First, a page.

And speaking of good ergonomics—for everyone, not just people with print impairments: I notice that Kobo’s Glo model lets people vary the boldness of the characters. When will Amazon finally heed me and build this feature in? When I owned TeleRead, I begged vendors to oblige. Nice to see Kobo acting, whether or not I was the inspiration.

Note: I am sharing this post with Amazon PR, in case people at the company care to comment on the above. In addition, I’m alerting the president of the American Library Association, which ideally will care, given the reliance of many library e-book users on Amazon’s devices by way of Jeff’s alliance with OverDrive, the major provider of e-books to public libraries. I’ll also contact a library lawyer interested in disability issues. I’m not looking for a lawsuit here; rather, Jeff’s pledge that Amazon will care more about the print-impaired and others who have grown reliant on TTS.

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35 comments to “No text to speech in Amazon’s new Paperwhite Kindles: Why? To push us toward Fire tablets and boost Amazon-owned Audible?”
35 comments to “No text to speech in Amazon’s new Paperwhite Kindles: Why? To push us toward Fire tablets and boost Amazon-owned Audible?”
    • Thanks for speaking out, Annie. Yes, my initial reaction was the same – complete disbelief. I asked the customer support rep not once but two or three times to make certain there was no misunderstanding. Alas, the lack of both a headphone jack and a speaker would appear to offer some very-much-unwanted confirmation.

      Jeff Bezos prides himself on staying in touch with customers. Here, he plainly dropped the ball.


  1. Bezos went arrogant on us like Apple. I love text to speech. This may be a deal breaker for me. I may have to go with pure Android Jelly Bean type tablet. If we prefer audio books and text we will purchase that. If not I want TEXT to FN speach option!!!!! Let the consumer make the choice. (guess that may be the case – what are other TTS options other than Amazon devices ?)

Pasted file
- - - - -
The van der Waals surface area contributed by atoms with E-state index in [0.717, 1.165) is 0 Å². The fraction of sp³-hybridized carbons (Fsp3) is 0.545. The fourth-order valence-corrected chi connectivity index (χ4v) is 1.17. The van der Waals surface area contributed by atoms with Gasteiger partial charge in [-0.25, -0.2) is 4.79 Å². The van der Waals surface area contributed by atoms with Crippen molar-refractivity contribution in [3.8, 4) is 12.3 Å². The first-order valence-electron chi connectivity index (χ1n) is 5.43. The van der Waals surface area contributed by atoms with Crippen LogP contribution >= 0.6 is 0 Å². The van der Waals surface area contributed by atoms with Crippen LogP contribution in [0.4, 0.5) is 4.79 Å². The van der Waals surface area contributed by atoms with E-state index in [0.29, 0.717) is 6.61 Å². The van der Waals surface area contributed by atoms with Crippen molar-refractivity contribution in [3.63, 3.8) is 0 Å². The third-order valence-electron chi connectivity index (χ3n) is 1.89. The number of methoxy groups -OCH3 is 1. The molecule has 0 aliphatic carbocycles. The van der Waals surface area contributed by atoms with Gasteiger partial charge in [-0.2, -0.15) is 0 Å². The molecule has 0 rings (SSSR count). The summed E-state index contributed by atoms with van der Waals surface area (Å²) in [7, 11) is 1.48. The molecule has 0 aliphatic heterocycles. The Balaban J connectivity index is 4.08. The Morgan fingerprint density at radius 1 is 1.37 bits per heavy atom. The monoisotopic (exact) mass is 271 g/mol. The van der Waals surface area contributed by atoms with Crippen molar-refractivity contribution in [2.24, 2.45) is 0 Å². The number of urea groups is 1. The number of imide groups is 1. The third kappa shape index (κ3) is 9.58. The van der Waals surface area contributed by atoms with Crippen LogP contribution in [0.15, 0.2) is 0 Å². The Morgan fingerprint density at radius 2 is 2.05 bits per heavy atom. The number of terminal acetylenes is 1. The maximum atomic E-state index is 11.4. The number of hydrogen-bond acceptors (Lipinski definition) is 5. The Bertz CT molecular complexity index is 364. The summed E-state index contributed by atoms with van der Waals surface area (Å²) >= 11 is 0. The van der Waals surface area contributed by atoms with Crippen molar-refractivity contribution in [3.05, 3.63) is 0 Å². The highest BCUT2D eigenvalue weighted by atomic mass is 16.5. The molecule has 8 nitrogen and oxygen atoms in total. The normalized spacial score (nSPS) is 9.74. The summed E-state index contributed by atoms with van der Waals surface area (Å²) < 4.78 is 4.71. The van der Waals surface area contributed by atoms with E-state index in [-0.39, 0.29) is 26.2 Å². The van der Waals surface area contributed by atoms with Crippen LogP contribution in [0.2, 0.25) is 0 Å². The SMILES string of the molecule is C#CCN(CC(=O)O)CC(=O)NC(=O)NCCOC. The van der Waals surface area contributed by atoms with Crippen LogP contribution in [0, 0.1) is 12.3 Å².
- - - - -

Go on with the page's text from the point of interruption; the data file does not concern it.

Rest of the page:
• Hi, LoveTexttoSpeech.
      To answer your question I can tell you that Amazon’s Kindle for PC app (the one with built-in accessibility) uses the same voices from Nuance that are used on the Kindle devices which have TTS. The app is a bit clunky but it works. Apple’s IOS devices are wonderfully accessible. They’re a bit pricy but, if rumors are true, we may be seeing a less expensive Ipad announced this week. I’ve also read that one of the Bebook Ereaders has TTS. If this is true I’d love to get my hands on one of them to evaluate its accessibility. Having TTS for reading books is fine but visually impaired consumers need TTS so that menus can be navigated. The Kindle II lacked this feature but, to Amazon’s credit, it was added in the K3/Keyboard and called Voice Guide. Other than the ones I’ve mentioned I am not aware of other ereaders which contain built-in TTS, at least for sighted consumers. There are many portable reading solutions for the visually impaired which contain built-in TTS and which can read a variety of formats as well as playing MP3 files. Examples include the Plextalk Pocket, Victor Stream and the Bookport Plus which is my personal favorite in this category. Unfortunately, these devices will likely not appeal to many sighted consumers due to their higher cost. Also, these specialized devices are primarily readers: they have no built-in access to an online store for browsing and selecting books.

      • Personally I find the Amazon “accessible” app for PC useless. The books I want to read require me to get spelling and reread passages. Also, since I am forced to use their voice for access to the book, I cannot use a screen reader’s Braille support for granularity.

        I find it an intentional slap In the face, not a real solution.

  2. Pingback: Veja o novo Kindle Paperwhite | - notícias e opiniões sobre ebooks, livrarias e o mercado do ebook

  3. Pingback: Resumo das novidades da Amazon | - notícias e opiniões sobre ebooks, livrarias e o mercado do ebook

  4. David,
    Thank you so much for publicly speaking up about this issue. I have a few comments.